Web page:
Daily entries from the 17th century London diary
Also Bishop of Salisbury, 1660-3. Died in 1675.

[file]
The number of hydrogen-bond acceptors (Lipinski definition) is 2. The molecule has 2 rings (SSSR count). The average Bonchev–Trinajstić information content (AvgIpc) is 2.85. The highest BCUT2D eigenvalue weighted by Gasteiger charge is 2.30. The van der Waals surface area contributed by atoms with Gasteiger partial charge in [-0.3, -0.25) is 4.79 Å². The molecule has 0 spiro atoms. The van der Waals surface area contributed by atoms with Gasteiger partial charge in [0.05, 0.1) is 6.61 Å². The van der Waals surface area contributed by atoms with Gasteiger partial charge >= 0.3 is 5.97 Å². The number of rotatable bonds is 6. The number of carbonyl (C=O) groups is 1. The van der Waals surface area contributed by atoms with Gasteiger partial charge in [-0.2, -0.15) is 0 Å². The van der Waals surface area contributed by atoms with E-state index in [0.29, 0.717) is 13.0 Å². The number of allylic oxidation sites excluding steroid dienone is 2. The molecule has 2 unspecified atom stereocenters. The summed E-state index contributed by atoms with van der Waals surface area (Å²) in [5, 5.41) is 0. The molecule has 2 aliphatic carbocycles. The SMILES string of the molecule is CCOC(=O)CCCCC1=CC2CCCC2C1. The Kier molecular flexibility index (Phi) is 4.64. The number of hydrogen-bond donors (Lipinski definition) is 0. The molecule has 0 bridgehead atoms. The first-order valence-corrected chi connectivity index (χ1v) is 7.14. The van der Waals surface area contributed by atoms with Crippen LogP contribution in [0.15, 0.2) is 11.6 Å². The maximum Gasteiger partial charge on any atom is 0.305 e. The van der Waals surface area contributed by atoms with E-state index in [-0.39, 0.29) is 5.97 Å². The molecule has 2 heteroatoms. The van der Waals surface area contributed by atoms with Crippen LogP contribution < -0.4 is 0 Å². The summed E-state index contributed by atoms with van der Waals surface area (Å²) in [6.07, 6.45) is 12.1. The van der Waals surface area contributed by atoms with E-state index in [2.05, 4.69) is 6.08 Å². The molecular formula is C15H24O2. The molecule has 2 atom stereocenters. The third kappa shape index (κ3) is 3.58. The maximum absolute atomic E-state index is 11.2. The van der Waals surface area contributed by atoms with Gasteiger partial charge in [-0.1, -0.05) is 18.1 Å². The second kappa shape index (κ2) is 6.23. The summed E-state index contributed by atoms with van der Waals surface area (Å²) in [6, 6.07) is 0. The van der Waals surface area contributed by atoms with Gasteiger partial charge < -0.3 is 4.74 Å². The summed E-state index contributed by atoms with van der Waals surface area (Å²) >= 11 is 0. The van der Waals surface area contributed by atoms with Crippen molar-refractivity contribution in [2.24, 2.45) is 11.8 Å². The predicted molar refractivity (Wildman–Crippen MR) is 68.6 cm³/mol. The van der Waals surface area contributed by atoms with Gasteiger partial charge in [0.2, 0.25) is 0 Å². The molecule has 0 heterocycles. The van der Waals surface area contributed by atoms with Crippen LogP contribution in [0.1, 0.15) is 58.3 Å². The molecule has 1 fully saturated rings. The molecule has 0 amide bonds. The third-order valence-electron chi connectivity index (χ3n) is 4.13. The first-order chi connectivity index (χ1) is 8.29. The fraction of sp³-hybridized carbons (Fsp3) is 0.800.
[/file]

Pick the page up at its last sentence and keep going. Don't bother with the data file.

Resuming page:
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Humphrey Henchman, who was educated at Clare-hall in Cambridge, was, for his merit, promoted to the chantorship of Salisbury, in the reign of Charles I. He was one of those that helped to conceal Charles II. and were instrumental to his escape, after the battle of Worcester. Several of the royalists who assisted the king upon this important occasion, were rewarded by him at the Restoration, and were then among the most popular persons in the kingdom. Dr. Henchman succeeded Dr. Duppa in the see of Salisbury, and was removed to London upon the translation of Dr. Sheldon to Canterbury. He was, soon after his removal, made lord almoner. When the declaration for liberty of conscience was published, he was much alarmed, and strictly enjoined his clergy to preach against popery, though it gave great offence to the king. His example was followed by the other bishops. He was editor of the "Gentleman's Calling," supposed to be written by the author of the "Whole Duty of Man." Ob. Oct. 1675.---A Biographical History of England. J. Granger, 1779.
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